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Annapolis Birth Injury Blog

How to prove nurse negligence

If you feel you have been a victim of nurse negligence during a birth injury in Maryland, you may be wondering if you have enough evidence to prove your case. We at Michael H. Bereston work to advocate for children who are injured during birth and have provided this guide to help you determine whether your child was a victim of nurse negligence.

 

The long-term consequences of birth injuries

People sustain many different types of injuries in medical centers, from surgical mistakes to medication errors. Having said that, for those who sustain a pregnancy-related injury, or give birth to a child who was injured during the birthing process, the experience can be particularly devastating. At the Annapolis Law Firm of Michael H. Bereston, we have seen firsthand how upsetting and challenging life can be for families who are going through these burdens firsthand.

Sadly, birth injuries can have long-term consequences for mothers, children and the entire family. In some cases, these injuries lead to the loss of life. However, even those who survive may struggle with a variety of setbacks, which may follow them for the rest of their lives. For example, children deprived of oxygen during the birthing process may have a completely different future as a result of brain damage. Or, a child may suffer from nerve damage due to a physician's errors while his or her mother was giving birth. Sometimes, physicians fail to spot problems that should have been seen sooner or they fail to take proper precautionary measures.

Birth injuries are not the same as birth defects

Expectant parents want to bring home a healthy child. While this does occur in most cases, there are instances in which cases can take a turn for the worst. For these parents, finding out what is wrong with their child, learning the treatment plan, and understanding the prognosis becomes a priority.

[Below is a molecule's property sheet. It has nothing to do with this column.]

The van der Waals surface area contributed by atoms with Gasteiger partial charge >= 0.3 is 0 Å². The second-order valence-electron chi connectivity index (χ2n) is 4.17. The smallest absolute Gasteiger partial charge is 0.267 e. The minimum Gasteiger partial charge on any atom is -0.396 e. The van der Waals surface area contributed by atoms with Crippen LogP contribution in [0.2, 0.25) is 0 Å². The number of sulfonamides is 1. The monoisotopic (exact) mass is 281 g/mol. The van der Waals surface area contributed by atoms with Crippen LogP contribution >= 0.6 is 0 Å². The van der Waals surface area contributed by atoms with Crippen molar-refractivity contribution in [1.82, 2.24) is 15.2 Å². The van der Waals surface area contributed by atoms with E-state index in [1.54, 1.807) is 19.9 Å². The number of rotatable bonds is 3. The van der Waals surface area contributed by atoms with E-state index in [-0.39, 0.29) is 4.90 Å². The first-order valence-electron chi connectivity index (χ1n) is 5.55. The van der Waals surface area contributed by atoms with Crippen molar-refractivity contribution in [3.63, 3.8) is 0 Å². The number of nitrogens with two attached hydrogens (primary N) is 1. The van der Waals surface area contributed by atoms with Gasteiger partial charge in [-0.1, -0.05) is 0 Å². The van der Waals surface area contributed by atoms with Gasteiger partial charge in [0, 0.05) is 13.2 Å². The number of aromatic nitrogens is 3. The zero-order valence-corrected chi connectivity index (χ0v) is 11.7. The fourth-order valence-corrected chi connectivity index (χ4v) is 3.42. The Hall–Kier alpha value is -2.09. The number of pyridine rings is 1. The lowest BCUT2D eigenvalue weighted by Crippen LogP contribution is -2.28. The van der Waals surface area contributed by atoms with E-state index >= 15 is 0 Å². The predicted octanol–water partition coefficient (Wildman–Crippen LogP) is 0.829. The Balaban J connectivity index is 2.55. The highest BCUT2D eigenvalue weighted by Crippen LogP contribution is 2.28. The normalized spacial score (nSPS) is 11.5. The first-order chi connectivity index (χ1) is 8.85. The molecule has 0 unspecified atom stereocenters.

There is one big question that parents should find out when they are facing this difficult situation. Does the baby have a birth injury or a birth defect? This question can have a huge impact on what you might do from here. It is often a springboard to other questions like what the cause of the injury or defect is.

Wrongful birth suit approved

Expectant parents in Maryland know that problems during pregnancy or birth can and do develop. Some of these problems may be congenital and unavoidable by any actions taken by mothers or health care providers. However, this is one of the reasons that prenatal care can be so important as it may offer families the opportunity to learn of these  things before a baby is born. One family in Iowa was denied this ability and now are seeking legal recourse for the denial of that privilege.

Referred to as wrongful birth, the case involves a concept that some states explicity forbid legal action regarding while others do allow such action. Iowa to date has no laws in place regarding this and the State Supreme Court recently issued a ruling that gives the parents the right to proceed with a lawsuit originally blocked by a lower court judge. Especially because of the disparity in how this is handled around the country, it can be important for people in any state including Maryland to follow this case.